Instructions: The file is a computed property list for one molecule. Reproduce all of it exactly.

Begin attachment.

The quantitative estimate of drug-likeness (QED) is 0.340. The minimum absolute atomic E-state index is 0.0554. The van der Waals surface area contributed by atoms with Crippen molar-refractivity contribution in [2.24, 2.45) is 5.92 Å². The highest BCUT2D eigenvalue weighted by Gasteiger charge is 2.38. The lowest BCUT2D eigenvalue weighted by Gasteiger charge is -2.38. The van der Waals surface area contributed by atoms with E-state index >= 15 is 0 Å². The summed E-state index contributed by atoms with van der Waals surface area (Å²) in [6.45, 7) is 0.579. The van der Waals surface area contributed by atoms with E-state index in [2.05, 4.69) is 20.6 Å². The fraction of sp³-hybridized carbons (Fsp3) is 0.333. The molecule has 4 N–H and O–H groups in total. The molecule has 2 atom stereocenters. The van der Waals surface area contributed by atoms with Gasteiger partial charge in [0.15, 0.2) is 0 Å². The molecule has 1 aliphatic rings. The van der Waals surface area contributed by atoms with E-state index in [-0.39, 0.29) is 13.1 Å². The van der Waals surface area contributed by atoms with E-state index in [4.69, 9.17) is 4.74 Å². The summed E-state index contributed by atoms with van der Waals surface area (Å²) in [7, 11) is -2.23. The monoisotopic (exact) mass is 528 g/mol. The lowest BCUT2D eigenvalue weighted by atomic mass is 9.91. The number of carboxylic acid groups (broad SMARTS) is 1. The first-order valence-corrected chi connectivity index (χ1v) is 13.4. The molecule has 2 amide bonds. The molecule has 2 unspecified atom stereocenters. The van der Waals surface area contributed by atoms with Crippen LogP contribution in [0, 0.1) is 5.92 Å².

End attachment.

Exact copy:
The quantitative estimate of drug-likeness (QED) is 0.340. The minimum absolute atomic E-state index is 0.0554. The van der Waals surface area contributed by atoms with Crippen molar-refractivity contribution in [2.24, 2.45) is 5.92 Å². The highest BCUT2D eigenvalue weighted by Gasteiger charge is 2.38. The lowest BCUT2D eigenvalue weighted by Gasteiger charge is -2.38. The van der Waals surface area contributed by atoms with E-state index >= 15 is 0 Å². The summed E-state index contributed by atoms with van der Waals surface area (Å²) in [6.45, 7) is 0.579. The van der Waals surface area contributed by atoms with E-state index in [2.05, 4.69) is 20.6 Å². The fraction of sp³-hybridized carbons (Fsp3) is 0.333. The molecule has 4 N–H and O–H groups in total. The molecule has 2 atom stereocenters. The van der Waals surface area contributed by atoms with Gasteiger partial charge in [0.15, 0.2) is 0 Å². The molecule has 1 aliphatic rings. The van der Waals surface area contributed by atoms with E-state index in [-0.39, 0.29) is 13.1 Å². The van der Waals surface area contributed by atoms with E-state index in [4.69, 9.17) is 4.74 Å². The summed E-state index contributed by atoms with van der Waals surface area (Å²) in [7, 11) is -2.23. The monoisotopic (exact) mass is 528 g/mol. The lowest BCUT2D eigenvalue weighted by atomic mass is 9.91. The number of carboxylic acid groups (broad SMARTS) is 1. The first-order valence-corrected chi connectivity index (χ1v) is 13.4. The molecule has 2 amide bonds. The molecule has 2 unspecified atom stereocenters. The van der Waals surface area contributed by atoms with Crippen LogP contribution in [0, 0.1) is 5.92 Å².